US Longest Government Shutdown In History Ends
President Donald Trump has yielded to political pressure to end the longest US government shutdown in history.
After 35 days, he backed a deal to fund federal agencies for three weeks, but it includes none of the money he has demanded for a US-Mexico border wall.
The Republican president previously vowed to reject any budget unless it included $5.7bn (£4.3bn) to fund his signature campaign pledge.
But Democrats, who control the House of Representatives, flatly refused.
Later on Friday, the Senate and House unanimously passed a bill to temporarily end the shutdown, after which President Trump signed the bill into law.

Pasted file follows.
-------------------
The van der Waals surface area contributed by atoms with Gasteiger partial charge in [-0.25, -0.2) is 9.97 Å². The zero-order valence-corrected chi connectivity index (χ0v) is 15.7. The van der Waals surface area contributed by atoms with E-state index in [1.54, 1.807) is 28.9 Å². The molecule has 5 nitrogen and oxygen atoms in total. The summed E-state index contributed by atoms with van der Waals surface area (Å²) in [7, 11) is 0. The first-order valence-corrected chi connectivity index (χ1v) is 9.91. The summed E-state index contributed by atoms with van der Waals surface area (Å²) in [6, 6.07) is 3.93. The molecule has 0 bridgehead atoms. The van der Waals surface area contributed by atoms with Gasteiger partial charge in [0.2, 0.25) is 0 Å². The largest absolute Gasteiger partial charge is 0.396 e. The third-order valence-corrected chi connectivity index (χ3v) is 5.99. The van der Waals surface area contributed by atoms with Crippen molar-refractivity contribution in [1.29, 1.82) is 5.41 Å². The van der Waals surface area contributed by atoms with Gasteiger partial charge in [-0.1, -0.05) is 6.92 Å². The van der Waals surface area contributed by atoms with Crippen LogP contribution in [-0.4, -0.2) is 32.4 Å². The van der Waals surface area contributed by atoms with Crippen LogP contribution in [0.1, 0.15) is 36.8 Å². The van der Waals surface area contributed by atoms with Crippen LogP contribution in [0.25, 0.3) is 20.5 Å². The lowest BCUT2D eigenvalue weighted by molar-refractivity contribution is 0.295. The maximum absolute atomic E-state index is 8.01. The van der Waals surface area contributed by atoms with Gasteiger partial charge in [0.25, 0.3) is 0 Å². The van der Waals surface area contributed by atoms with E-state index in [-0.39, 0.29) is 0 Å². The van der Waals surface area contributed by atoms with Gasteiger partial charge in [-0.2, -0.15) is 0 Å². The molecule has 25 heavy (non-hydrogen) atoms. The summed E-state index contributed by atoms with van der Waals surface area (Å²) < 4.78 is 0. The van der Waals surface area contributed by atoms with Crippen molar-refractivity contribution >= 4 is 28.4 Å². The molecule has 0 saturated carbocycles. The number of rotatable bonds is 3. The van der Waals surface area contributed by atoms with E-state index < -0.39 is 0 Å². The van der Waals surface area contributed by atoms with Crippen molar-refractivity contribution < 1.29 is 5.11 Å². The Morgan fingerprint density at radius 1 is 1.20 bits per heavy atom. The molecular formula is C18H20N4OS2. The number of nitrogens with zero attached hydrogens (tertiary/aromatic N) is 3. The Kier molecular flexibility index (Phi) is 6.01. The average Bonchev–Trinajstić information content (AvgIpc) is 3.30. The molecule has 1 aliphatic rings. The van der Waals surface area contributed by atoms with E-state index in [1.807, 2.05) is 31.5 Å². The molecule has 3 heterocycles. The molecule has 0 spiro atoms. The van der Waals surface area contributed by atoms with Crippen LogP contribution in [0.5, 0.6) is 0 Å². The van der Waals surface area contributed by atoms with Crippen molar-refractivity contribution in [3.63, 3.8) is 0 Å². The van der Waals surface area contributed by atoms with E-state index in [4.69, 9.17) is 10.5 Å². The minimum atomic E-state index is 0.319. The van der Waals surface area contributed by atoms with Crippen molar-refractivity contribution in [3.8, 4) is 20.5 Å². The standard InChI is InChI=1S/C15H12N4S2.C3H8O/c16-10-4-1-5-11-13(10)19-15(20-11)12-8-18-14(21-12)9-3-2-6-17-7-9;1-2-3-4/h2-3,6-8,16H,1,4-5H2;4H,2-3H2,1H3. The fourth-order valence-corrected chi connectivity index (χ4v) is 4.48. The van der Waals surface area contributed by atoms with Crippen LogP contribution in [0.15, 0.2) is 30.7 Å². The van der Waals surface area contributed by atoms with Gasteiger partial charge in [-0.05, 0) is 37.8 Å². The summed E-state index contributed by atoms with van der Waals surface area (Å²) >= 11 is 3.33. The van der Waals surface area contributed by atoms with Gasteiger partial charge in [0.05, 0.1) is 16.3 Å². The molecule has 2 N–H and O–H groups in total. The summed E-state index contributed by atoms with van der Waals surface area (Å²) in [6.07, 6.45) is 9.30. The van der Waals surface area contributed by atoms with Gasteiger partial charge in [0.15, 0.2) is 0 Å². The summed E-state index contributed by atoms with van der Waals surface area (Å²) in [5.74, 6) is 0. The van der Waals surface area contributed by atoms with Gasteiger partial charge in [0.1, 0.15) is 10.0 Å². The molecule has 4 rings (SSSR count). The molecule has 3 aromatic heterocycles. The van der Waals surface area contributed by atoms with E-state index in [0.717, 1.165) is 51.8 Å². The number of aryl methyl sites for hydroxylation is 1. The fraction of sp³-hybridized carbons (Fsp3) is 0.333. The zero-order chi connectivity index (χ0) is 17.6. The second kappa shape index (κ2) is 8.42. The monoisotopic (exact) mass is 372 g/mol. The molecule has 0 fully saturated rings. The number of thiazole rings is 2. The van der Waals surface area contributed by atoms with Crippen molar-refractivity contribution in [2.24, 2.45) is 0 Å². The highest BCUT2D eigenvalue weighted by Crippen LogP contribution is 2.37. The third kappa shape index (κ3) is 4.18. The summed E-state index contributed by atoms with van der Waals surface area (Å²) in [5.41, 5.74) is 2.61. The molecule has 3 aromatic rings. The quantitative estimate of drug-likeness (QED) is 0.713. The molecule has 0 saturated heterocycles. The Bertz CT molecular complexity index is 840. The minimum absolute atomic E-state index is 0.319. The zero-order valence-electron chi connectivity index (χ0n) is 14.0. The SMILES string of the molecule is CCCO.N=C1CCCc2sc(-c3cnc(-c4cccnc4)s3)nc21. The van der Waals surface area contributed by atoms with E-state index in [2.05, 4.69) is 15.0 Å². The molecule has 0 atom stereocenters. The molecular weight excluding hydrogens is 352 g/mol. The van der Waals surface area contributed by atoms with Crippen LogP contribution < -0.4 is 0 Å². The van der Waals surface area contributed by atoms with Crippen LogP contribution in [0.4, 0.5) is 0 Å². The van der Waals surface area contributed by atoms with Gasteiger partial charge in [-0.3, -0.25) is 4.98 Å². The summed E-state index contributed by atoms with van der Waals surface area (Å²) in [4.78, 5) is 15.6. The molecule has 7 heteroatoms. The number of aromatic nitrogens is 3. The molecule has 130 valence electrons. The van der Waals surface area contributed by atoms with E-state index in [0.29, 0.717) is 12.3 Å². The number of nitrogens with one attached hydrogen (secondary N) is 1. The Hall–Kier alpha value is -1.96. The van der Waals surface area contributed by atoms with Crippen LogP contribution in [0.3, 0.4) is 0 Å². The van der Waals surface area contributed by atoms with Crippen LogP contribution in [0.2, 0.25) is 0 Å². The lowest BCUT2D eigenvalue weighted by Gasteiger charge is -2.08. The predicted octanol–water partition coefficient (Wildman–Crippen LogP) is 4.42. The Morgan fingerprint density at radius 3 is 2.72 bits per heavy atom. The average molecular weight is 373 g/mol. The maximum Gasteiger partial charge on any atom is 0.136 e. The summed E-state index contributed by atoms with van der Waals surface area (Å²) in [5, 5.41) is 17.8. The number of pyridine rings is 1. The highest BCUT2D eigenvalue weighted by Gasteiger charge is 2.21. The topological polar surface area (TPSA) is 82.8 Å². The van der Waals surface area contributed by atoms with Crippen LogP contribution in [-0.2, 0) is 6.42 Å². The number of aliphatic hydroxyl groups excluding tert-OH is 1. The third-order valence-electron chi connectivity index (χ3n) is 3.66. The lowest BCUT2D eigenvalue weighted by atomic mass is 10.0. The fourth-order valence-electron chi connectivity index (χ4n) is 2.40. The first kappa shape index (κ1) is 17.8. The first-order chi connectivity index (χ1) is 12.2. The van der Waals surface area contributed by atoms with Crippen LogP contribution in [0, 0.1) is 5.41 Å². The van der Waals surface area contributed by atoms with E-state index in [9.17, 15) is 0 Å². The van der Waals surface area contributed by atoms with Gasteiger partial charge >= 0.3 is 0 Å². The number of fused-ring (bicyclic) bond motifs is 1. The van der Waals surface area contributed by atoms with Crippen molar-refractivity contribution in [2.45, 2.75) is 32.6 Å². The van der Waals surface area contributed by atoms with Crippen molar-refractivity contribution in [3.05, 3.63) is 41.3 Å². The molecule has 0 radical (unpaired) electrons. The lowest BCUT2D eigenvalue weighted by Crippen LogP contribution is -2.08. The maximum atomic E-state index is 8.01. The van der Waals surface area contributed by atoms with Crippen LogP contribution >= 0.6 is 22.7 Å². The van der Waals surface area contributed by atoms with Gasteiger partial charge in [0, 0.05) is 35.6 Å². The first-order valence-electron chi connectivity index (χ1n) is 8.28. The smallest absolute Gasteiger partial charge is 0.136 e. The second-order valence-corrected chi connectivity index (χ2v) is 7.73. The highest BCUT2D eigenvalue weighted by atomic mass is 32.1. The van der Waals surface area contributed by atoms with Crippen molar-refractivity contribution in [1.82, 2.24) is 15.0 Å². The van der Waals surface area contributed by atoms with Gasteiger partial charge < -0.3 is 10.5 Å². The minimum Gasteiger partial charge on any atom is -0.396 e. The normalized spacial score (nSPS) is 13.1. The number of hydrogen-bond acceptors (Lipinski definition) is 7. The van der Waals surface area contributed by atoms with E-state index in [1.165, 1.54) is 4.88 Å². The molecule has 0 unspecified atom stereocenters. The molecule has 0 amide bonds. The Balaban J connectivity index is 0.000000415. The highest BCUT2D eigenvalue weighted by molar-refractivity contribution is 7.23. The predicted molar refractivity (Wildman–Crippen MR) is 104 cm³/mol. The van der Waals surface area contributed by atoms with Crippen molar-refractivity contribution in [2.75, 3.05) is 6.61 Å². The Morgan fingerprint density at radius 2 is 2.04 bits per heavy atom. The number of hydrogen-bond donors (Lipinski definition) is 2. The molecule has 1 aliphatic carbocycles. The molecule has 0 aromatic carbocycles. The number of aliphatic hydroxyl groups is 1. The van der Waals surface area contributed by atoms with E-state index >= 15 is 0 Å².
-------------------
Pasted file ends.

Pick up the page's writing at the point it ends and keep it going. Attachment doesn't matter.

Following the votes in Congress, Mr. Trump tweeted that his decision had been “in no way a concession”, but was “”taking care of the millions of people who were getting badly hurt by the shutdown”.
Speaking in the White House Rose Garden, Mr. Trump said he was “very proud to announce” the agreement, which will fund the government until 15 February.
He said federal workers affected by the political imbroglio, whom he called “incredible patriots”, would receive full back-pay.
Mr. Trump also said he would not yet resort to “a very powerful alternative” – an apparent reference to declaring a national emergency.